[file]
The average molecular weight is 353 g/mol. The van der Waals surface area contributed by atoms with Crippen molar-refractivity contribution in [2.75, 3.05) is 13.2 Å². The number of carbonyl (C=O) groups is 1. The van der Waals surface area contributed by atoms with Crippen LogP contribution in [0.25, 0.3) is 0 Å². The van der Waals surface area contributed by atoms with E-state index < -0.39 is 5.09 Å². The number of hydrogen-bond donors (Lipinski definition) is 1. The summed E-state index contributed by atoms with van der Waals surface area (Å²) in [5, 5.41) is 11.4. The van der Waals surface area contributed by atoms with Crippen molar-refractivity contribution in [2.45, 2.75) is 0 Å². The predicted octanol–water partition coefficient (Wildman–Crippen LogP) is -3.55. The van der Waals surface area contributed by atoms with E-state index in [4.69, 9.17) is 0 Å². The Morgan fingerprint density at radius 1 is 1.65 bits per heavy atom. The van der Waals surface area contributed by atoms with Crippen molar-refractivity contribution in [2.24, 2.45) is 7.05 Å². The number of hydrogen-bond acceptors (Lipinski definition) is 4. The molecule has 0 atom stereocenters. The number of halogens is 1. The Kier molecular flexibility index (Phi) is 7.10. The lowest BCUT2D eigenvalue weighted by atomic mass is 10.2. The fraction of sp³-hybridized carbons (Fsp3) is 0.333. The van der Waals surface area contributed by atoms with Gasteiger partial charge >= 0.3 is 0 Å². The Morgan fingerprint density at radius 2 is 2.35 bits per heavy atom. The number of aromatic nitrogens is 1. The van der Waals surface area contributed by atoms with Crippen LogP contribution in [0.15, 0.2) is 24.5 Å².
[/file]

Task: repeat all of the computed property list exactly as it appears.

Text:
The average molecular weight is 353 g/mol. The van der Waals surface area contributed by atoms with Crippen molar-refractivity contribution in [2.75, 3.05) is 13.2 Å². The number of carbonyl (C=O) groups is 1. The van der Waals surface area contributed by atoms with Crippen LogP contribution in [0.25, 0.3) is 0 Å². The van der Waals surface area contributed by atoms with E-state index < -0.39 is 5.09 Å². The number of hydrogen-bond donors (Lipinski definition) is 1. The summed E-state index contributed by atoms with van der Waals surface area (Å²) in [5, 5.41) is 11.4. The van der Waals surface area contributed by atoms with Crippen molar-refractivity contribution in [2.45, 2.75) is 0 Å². The predicted octanol–water partition coefficient (Wildman–Crippen LogP) is -3.55. The van der Waals surface area contributed by atoms with E-state index in [4.69, 9.17) is 0 Å². The Morgan fingerprint density at radius 1 is 1.65 bits per heavy atom. The van der Waals surface area contributed by atoms with Crippen molar-refractivity contribution in [2.24, 2.45) is 7.05 Å². The number of hydrogen-bond acceptors (Lipinski definition) is 4. The molecule has 0 atom stereocenters. The number of halogens is 1. The Kier molecular flexibility index (Phi) is 7.10. The lowest BCUT2D eigenvalue weighted by atomic mass is 10.2. The fraction of sp³-hybridized carbons (Fsp3) is 0.333. The van der Waals surface area contributed by atoms with Gasteiger partial charge >= 0.3 is 0 Å². The Morgan fingerprint density at radius 2 is 2.35 bits per heavy atom. The number of aromatic nitrogens is 1. The van der Waals surface area contributed by atoms with Crippen LogP contribution in [0.15, 0.2) is 24.5 Å².